With access to foreign exchange for business operations becoming limited due to lower price of natural gas and declining trade, Japanese firms under the aegis of Japan External Trade Organization (JETRO), have expressed interests in intensifying local production in the country to support government’s diversification agenda.
According to the organisation, while it plays its role, there is a need for the federal government to implement clear cut monetary policies while also improving the business environment to attract the much needed foreign and local investments into Nigeria.
The Trade Commissioner and Managing Director, Japan External Trade Organization, (JETRO), Taku Miyazaki, explained that Nigeria must also address bottlenecks hindering investments in the country, saying the country is still plagued with infrastructural challenges such as power, delayed cargo clearing processes at the ports and multiplicity of taxes by various regulatory agencies.
Miyazaki during a press conference at the ongoing Lagos International Trade Fair ( LITF), said despite the harsh business environment in the country, numbers of Japanese companies have strong interest in the Nigerian market, adding that Japan is willing to offer technical assistance and support to improve the Nigerian business community.
“We are more than willing to support Nigeria in areas such as infrastructure, technology. We have companies who are not just making and selling their products in Nigeria, but also create jobs, educate staff, transfer technology and share values of Japanese craftsmanship.
“There has been an increasing trend of “manufacturing in Nigeria” in the past couple of years among Japanese companies. I believe that can serve as a means of industrial development of Nigerian and contribute to its Nigeria’s quest of economic diversification which is the key agenda of the federal government,” he said.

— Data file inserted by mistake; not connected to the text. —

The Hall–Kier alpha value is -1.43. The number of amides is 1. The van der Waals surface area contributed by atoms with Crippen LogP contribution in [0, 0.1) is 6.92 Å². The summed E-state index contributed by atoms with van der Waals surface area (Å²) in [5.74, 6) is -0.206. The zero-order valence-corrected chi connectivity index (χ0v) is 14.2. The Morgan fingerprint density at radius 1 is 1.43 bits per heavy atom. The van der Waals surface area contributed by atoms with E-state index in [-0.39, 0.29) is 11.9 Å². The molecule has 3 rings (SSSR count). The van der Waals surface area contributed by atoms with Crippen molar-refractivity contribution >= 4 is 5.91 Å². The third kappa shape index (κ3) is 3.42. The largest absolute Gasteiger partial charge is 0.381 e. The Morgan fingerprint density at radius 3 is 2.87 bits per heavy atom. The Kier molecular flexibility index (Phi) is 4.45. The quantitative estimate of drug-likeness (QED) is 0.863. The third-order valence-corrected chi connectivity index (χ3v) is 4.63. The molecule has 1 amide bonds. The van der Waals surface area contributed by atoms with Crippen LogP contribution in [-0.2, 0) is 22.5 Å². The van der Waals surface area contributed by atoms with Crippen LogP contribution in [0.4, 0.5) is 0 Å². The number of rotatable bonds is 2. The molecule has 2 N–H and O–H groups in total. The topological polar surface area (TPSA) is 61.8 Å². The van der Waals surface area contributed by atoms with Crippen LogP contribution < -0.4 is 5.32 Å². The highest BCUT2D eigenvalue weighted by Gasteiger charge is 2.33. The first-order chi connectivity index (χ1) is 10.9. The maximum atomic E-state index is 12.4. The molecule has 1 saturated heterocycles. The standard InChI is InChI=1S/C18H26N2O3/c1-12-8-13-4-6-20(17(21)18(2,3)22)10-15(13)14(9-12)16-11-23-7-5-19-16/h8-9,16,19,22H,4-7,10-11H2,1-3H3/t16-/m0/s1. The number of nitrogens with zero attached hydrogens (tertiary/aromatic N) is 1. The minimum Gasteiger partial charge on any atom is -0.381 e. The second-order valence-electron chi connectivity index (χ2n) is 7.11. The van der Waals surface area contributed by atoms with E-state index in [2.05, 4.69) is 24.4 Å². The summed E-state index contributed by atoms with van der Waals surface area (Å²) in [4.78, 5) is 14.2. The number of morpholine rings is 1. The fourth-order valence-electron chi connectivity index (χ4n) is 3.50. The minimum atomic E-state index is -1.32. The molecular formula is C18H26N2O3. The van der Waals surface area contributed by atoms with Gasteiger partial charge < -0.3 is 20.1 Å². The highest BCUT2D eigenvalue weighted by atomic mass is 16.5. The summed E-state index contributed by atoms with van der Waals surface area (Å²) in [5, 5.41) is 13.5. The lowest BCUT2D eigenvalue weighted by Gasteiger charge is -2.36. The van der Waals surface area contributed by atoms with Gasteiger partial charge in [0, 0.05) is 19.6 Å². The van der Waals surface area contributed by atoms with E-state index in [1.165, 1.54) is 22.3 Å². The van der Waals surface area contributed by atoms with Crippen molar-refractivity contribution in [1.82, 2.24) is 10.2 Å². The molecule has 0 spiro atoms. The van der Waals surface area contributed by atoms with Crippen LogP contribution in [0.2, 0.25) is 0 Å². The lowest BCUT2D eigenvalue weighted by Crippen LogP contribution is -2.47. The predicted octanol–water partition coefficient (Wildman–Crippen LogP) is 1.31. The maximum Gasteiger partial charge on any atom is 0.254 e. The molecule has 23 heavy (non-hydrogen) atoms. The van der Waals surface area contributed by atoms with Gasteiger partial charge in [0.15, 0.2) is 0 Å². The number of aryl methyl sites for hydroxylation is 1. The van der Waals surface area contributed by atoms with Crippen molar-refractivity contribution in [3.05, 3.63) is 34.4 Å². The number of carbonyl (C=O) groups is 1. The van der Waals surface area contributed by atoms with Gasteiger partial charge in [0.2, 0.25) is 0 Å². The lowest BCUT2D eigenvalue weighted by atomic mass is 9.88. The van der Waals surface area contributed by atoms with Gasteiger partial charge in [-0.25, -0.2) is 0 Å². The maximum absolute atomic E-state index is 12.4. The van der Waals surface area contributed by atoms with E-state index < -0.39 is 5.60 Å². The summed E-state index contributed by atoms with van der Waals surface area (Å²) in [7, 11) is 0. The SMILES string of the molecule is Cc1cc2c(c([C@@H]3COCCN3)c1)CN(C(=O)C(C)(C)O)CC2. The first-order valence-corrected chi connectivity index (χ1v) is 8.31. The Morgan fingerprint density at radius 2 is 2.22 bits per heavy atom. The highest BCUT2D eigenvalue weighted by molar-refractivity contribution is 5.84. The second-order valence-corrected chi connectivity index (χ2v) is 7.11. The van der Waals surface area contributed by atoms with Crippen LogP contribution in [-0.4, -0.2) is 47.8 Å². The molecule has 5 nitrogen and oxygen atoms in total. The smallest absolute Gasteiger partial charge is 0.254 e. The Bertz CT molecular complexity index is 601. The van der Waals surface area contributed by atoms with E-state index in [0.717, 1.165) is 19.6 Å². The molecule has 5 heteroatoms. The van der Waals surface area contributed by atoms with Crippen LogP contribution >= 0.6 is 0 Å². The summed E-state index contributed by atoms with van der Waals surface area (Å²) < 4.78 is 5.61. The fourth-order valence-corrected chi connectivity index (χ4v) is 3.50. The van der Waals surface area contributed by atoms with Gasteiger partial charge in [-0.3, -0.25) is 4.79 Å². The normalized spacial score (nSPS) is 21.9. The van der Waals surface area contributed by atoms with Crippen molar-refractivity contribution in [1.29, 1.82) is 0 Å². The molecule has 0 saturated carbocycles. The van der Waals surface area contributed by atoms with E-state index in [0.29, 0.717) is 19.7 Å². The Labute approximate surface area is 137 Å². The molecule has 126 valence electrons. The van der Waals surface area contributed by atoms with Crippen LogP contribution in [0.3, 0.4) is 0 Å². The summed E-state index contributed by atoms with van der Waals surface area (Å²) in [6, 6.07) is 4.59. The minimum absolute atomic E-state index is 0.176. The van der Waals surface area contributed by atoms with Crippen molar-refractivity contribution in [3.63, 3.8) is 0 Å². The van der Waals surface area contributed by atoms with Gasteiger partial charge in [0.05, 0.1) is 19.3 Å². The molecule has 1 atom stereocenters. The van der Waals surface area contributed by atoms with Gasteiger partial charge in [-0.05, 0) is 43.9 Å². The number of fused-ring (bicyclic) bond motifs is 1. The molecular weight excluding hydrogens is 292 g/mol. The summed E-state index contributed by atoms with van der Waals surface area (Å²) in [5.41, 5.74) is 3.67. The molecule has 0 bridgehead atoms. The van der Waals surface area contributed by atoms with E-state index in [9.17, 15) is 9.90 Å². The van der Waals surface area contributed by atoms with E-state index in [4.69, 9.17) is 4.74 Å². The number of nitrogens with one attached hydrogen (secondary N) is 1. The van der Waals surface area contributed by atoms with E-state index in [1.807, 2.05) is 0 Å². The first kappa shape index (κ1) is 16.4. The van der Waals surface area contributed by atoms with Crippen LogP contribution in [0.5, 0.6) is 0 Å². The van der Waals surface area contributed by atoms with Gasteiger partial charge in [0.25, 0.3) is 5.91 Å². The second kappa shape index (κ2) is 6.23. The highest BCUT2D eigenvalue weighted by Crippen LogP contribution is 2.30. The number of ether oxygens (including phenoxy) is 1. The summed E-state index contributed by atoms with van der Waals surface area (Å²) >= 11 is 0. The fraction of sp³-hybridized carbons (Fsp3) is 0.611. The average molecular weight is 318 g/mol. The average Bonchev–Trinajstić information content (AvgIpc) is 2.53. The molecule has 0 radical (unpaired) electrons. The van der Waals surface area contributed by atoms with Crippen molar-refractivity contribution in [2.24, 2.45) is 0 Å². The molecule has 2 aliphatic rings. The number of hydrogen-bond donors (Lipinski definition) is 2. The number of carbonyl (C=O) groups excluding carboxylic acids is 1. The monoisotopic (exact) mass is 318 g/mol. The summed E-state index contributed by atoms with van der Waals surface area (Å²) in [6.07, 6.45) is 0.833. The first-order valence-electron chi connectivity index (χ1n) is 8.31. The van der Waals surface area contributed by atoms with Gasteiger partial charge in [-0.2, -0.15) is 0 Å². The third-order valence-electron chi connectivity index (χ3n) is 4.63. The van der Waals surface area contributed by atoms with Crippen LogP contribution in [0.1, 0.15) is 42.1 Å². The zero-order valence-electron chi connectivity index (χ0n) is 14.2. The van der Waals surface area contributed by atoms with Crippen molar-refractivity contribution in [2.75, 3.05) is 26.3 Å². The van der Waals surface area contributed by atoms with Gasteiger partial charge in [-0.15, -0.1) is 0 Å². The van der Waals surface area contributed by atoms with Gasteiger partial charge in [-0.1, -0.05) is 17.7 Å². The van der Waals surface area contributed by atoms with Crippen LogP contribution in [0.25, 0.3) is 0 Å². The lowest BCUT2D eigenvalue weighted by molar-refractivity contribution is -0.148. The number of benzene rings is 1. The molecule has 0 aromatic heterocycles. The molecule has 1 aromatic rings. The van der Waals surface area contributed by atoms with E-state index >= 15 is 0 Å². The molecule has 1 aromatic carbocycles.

He however stated that trade between both countries in the past six months of 2016 has declined due to the current scarcity of foreign exchange and low purchasing demands, maintaining that export from Japan to Nigeria decreased to 52. 2 per cent while import from Nigeria declined to 70.1 per cent due to dwindling global oil and gas prices.
He said import from Japan to Nigeria and export from Nigeria to Japan in 2015 marked significant decrease of 50.4 per cent representing about $358.7 million and 37.3 per cent representing $2,829 million respectively.
He said JETRO has been in Nigeria since 1955 with the aim of strengthening economic relationships between both countries, stressing that this year’s fair would open up more areas to bring in more Japanese companies into the Nigerian market.
“This is the third year of participation since 2014. Our pavilion is one of the biggest in the fair with nearly 30 Japanese firms and their local distributors showcasing their products and technologies to Nigerian business persons and citizens through the 10 days event. We are offering the Nigerian markets durable products developed with highly advanced technology which would eventually give customers cost-saving benefits as well,” he said.
He noted that JETRO’s key focus areas in Nigeria is to seek ways on how to promote investment from Japan to Nigeria, encourage export by Nigerian companies to Japan and assist in human resource development in Nigeria.